If a man has a good relationship with his God he will not commit any act of abuse against his wife, but if he has no good relationship he can do whatever he wants to. (Respondent 1, 54 years, urban).
A “normal act,” four participants agreed that IPV is tolerated and acceptable by some women in their everyday life.
Some women feel that this is normal, and this is OK, this also comes from how she was raised, her culture and environment. (Respondent 8, 26 years, urban).
Lack of societal support. The Syrian society is patriarchal in nature, women have no agency and this societal concept persists, even across continents.
No one would give her the right to defend herself in her society.
Interviewer: Even in Germany?
In Germany no, but still, in her society and her actual real environment her seeking help from Germans, no one would look at her in a good way. People would say she was kind of a rebellion. (Respondent 8, 26 years, urban).
Life in Germany might bring a shift in gender role, sometimes resulting in a negative consequence on the relationship with the partner. Women might behave more freely and this was viewed negatively amongst four respondents. Freedom manifested through openness, financial and religious liberation, makes the man no longer the authority the woman looks up to.
… some women became too free, they want to remove their “hijab”. They want to control their own husband, and he should be silent, this irritated the man and he hits her, but because she is in Germany she could easily get divorced. (Respondent 3, 25 years, rural).
But despite a difficult relationship with their partner, divorce is degrading and is not accepted by the society (Syrian), hence it is feared and avoided.
The hitting, can be forgotten and it will be ok for her, it is much better than having people talking about her and saying that she is divorced.” (Respondent 4, 32 years, rural).
Betrayal in the relationship caused anger and sadness when a man desired other (German) women or chose a new life with another woman.
He got married during these same days last Ramadan and this Ramadan he got a baby… what to explain he is living his own life, regardless of my feelings, there is no more relationship to describe with him. Everything is over…. [Pause, crying] … (Respondent 1, 54 years, urban).
… These men really were not satisfied with what they had as a woman, and they have seen German women, so they slept with as many as possible and they left their own woman behind. Isn’t she a human, a person or is she just an object you leave at home and you go please yourself outside?” (Respondent 7, 39 years, urban)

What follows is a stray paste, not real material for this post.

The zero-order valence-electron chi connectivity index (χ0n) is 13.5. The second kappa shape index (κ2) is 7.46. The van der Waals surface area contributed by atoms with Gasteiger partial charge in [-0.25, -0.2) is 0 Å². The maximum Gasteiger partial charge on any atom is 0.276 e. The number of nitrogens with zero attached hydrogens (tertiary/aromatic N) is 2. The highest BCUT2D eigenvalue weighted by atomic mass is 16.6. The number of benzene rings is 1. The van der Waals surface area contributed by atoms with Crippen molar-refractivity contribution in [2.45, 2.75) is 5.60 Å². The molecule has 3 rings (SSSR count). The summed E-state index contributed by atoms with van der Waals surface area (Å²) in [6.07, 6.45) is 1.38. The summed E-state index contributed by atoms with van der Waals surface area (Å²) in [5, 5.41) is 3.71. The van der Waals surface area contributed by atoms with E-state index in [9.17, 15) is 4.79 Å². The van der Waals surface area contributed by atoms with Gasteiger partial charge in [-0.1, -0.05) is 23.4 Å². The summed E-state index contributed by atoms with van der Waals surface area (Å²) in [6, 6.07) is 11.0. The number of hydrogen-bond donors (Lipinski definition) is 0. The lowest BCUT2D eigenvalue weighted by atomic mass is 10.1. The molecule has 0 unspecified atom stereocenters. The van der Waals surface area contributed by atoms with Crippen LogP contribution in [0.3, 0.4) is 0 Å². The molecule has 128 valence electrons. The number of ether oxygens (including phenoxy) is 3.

Various respondents (6 of 10) expressed that the relationship became better and more positive in Germany, in terms of partner’s personality, freedom, patience, compassion, and religion.
Yes a lot (about relationships), for example like me my husband has changed, but for the best, he is now much better with me than before. (Respondent 4, 32 years, rural)
Responses to IPV: reactions, justifications, and consequences
The majority of the women communicated their reaction to IPV as negative feelings through feeling “weak/bad” and “crying/tears”.
Personally, I feel weak. I feel as a weak person, he abused me and I could not respond. It is not fear, but it is a weakness. You just give up. (Respondent 5, 24 years, urban).
Possible reactions include physical distance, either through leaving the room or house. A few respondents mentioned divorce in case violence persists. Speaking up about IPV, was mentioned by a majority of respondents as a possible reaction; demonstrated through seeking help or by self-defence.
I knew a woman, that if her husband hits her, she hits him back. (Respondent 2, 35 years, urban).
She should defend herself, she shouldn’t keep silent. She has to speak up, not physically defend herself but to seek help from anyone. (Respondent 5, 24 years, urban).
Women’s perception and tolerance of what is acceptable from a partner and can be justified varied from nothing at all to anything.
Nothing is OK, not really, it is all an abuse. Not even when it is her fault (Respondent 2, 35 years, urban).
Everything that is less than physical abuse … is ok for me and it happens with everyone and across all families. (Respondent 9, 21 years, urban)
I don’t think it is violence, my husband can beat me if I did a mistake or I irritated him. My husband has the right to hit me and to talk to me. (Respondent 3, 25 years, rural)
Respondents are well aware that IPV has major consequences on physical and mental well-being - if long lasting, leading to “degenerative well-being”.
This is also very frustrating and can destroy his wife’s personality. She might reach high level of depression and lose her confidence in this society. (Respondent 6, 23 years, urban).
Respondents emphasized that IPV has consequences on their children, it does not only affect couples. In the presence of children, the cycle of violence can become continuous, and children that have seen violence will grow to inflict and/or receive it.
She has three boys and a girl and the biggest boy is in grade seven … they saw their father hitting their mother and now they became like him, they hit their little sister as well, she is only three years old… the violence grew from them to the children. (Respondent 9, 21 years, urban).